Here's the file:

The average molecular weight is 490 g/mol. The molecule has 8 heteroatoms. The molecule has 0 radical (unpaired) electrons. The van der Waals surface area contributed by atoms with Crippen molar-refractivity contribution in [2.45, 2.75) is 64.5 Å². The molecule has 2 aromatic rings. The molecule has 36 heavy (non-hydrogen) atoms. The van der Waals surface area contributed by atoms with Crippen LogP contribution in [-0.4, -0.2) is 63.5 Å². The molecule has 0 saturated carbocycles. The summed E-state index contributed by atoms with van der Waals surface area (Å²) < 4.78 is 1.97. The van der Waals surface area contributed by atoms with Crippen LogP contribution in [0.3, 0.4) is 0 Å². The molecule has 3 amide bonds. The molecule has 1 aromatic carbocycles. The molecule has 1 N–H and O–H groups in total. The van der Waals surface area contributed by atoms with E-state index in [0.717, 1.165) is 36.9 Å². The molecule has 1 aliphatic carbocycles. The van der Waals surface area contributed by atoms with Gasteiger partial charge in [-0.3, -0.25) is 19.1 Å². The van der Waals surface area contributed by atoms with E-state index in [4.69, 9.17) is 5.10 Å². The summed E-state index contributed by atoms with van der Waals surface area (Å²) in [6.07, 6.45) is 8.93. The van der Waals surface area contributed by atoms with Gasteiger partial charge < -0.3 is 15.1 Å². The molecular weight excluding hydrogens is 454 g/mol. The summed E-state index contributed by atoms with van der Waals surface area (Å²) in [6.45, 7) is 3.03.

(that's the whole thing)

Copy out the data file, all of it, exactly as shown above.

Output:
The average molecular weight is 490 g/mol. The molecule has 8 heteroatoms. The molecule has 0 radical (unpaired) electrons. The van der Waals surface area contributed by atoms with Crippen molar-refractivity contribution in [2.45, 2.75) is 64.5 Å². The molecule has 2 aromatic rings. The molecule has 36 heavy (non-hydrogen) atoms. The van der Waals surface area contributed by atoms with Crippen LogP contribution in [-0.4, -0.2) is 63.5 Å². The molecule has 0 saturated carbocycles. The summed E-state index contributed by atoms with van der Waals surface area (Å²) < 4.78 is 1.97. The van der Waals surface area contributed by atoms with Crippen LogP contribution in [0.3, 0.4) is 0 Å². The molecule has 3 amide bonds. The molecule has 1 aromatic carbocycles. The molecule has 1 N–H and O–H groups in total. The van der Waals surface area contributed by atoms with E-state index in [0.717, 1.165) is 36.9 Å². The molecule has 1 aliphatic carbocycles. The van der Waals surface area contributed by atoms with Gasteiger partial charge in [-0.3, -0.25) is 19.1 Å². The van der Waals surface area contributed by atoms with E-state index in [4.69, 9.17) is 5.10 Å². The summed E-state index contributed by atoms with van der Waals surface area (Å²) in [6.07, 6.45) is 8.93. The van der Waals surface area contributed by atoms with Gasteiger partial charge < -0.3 is 15.1 Å². The molecular weight excluding hydrogens is 454 g/mol. The summed E-state index contributed by atoms with van der Waals surface area (Å²) in [6.45, 7) is 3.03.